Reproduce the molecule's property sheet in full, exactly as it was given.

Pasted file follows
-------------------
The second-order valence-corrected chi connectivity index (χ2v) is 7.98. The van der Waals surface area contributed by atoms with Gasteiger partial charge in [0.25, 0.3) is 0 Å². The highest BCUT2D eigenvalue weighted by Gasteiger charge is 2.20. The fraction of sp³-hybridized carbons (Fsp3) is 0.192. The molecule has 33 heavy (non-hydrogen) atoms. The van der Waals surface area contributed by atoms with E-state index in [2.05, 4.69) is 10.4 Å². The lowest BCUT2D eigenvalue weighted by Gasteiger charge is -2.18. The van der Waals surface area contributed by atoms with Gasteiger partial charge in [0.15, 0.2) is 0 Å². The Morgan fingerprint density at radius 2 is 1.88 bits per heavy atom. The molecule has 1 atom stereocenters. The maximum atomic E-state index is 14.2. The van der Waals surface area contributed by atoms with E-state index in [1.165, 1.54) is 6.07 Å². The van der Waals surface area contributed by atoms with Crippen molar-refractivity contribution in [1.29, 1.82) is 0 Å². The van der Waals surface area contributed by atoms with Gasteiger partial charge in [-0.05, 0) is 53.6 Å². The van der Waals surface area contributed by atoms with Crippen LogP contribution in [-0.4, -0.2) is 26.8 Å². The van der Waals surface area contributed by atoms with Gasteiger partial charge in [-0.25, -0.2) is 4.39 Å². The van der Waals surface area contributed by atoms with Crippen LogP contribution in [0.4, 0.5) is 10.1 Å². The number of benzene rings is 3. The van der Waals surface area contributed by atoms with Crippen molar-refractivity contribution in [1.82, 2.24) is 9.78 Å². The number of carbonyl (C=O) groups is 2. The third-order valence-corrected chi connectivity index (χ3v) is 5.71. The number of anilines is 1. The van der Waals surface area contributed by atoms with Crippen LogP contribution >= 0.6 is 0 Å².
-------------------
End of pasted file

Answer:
The second-order valence-corrected chi connectivity index (χ2v) is 7.98. The van der Waals surface area contributed by atoms with Gasteiger partial charge in [0.25, 0.3) is 0 Å². The highest BCUT2D eigenvalue weighted by Gasteiger charge is 2.20. The fraction of sp³-hybridized carbons (Fsp3) is 0.192. The molecule has 33 heavy (non-hydrogen) atoms. The van der Waals surface area contributed by atoms with E-state index in [2.05, 4.69) is 10.4 Å². The lowest BCUT2D eigenvalue weighted by Gasteiger charge is -2.18. The van der Waals surface area contributed by atoms with Gasteiger partial charge in [0.15, 0.2) is 0 Å². The Morgan fingerprint density at radius 2 is 1.88 bits per heavy atom. The molecule has 1 atom stereocenters. The maximum atomic E-state index is 14.2. The van der Waals surface area contributed by atoms with E-state index in [1.165, 1.54) is 6.07 Å². The van der Waals surface area contributed by atoms with Crippen molar-refractivity contribution in [1.29, 1.82) is 0 Å². The van der Waals surface area contributed by atoms with Gasteiger partial charge in [-0.05, 0) is 53.6 Å². The van der Waals surface area contributed by atoms with Crippen LogP contribution in [-0.4, -0.2) is 26.8 Å². The van der Waals surface area contributed by atoms with Gasteiger partial charge in [-0.25, -0.2) is 4.39 Å². The van der Waals surface area contributed by atoms with Crippen LogP contribution in [0.4, 0.5) is 10.1 Å². The number of benzene rings is 3. The van der Waals surface area contributed by atoms with Crippen molar-refractivity contribution in [1.82, 2.24) is 9.78 Å². The number of carbonyl (C=O) groups is 2. The third-order valence-corrected chi connectivity index (χ3v) is 5.71. The number of anilines is 1. The van der Waals surface area contributed by atoms with Crippen LogP contribution >= 0.6 is 0 Å².